No matter what your line of work, there’s always some kind of unspoken, professional ethic to it. There are certain things you are expected to do, and certain things that you just should never do. In my line of work, nicking someone else’s kill is at the top of that list. —Christian
Two assassins, both members of the shadowy Society of Assassins, are hired to kill the same target, a mobster named Dimitri Oshenka, causing one of them to break one of the unwritten rules of the game. This turn of events rises the question, who hired two assassins to take on Oshenka and why?
Christian recognizes Raven through his rifle scope as she kills Oshenka, and he decides to take her on to address the violation of unwritten professional assassin code. As a caged bird -- a term used to describe an assassin who is pledged to an outside organization -- Delacroix is of lower rank than Raven Yin, therefore risking a great deal, for she ranks above all others outside the inner circle of the Council itself, and her words as well as her actions are law: If she kills him, his death will mean nothing to the Society. But pride and anger won't let him walk away.
The two meet at Yin's favorite hangout, The Raven's Roost. Delacroix not only intrudes on Yin's place of rest, he sizes her up and makes her reveal her name in a public place – all highly disrespectful moves on his part that require, according to Society law, a blood duel to to settle honor. They make their way to her apartment where she gets rough with him and the truth comes out: they were both hired to do the same job by Tommy Marzano. The question that now remains is, why?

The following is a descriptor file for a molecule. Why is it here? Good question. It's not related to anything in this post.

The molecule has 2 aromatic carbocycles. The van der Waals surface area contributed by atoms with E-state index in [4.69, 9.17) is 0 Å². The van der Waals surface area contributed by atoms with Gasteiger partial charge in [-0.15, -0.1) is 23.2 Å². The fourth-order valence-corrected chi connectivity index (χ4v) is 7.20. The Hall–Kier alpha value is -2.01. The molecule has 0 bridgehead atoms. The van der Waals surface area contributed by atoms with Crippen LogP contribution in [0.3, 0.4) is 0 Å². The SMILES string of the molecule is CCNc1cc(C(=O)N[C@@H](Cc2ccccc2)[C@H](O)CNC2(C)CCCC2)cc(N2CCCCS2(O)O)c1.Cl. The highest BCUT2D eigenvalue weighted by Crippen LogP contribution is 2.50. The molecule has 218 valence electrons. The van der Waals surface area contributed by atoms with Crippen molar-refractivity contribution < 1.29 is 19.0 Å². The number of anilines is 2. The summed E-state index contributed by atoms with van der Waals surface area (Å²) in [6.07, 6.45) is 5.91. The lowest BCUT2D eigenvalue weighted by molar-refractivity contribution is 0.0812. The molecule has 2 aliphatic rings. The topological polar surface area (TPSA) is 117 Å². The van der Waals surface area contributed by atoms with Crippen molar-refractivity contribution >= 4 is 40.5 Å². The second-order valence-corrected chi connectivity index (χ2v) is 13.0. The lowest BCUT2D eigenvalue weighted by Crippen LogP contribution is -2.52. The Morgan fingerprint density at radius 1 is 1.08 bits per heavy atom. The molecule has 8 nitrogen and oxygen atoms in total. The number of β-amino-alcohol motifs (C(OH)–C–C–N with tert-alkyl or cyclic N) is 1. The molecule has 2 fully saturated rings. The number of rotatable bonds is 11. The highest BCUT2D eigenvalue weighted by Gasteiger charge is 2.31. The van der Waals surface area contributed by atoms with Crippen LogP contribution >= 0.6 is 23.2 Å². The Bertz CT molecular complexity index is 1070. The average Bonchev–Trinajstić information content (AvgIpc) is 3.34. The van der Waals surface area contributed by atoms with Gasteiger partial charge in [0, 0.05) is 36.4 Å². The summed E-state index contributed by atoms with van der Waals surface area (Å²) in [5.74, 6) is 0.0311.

Part of the reason why the book was chosen by me to review was its interesting concept – two assassins hired to kill the same target – and its clever use of two alternating first person points of view that promise to take the reader on an unusual journey through the mental scape of unusual characters. As Raven and Christian tell their story, the reader gets a view into the workings of their minds, which is the best part of the story.
While the choice is interesting and initially compelling, it seems more suited perhaps to a story about how Christian and Yin develop a relationship rather than a struggle to unravel a mystery. Also the action sequences are lessened because they are described from the point of view of someone presumably used to them and therefore they come across as unremarkable. Indeed, the more you think about the point of view choice, the more it becomes apparent that an assassin like Raven would only consciously think about any action and killing if it had somehow been remarkable, given her experience. So all those sequences when she kills—Raven wouldn’t think much about them. That’s the problem with first person in this type of thriller, where presumably part of the attraction for the reader is the action: from a first person point of view of the assassin, such action wouldn’t be very noteworthy unless the action is fundamentally challenging and out of the ordinary for Raven, creating the need for her to plan and plot in her mind. But all we get are just reports on how she easily walks in and out of Marzano’s trap and other places and this makes for a reduction in tension and suspense.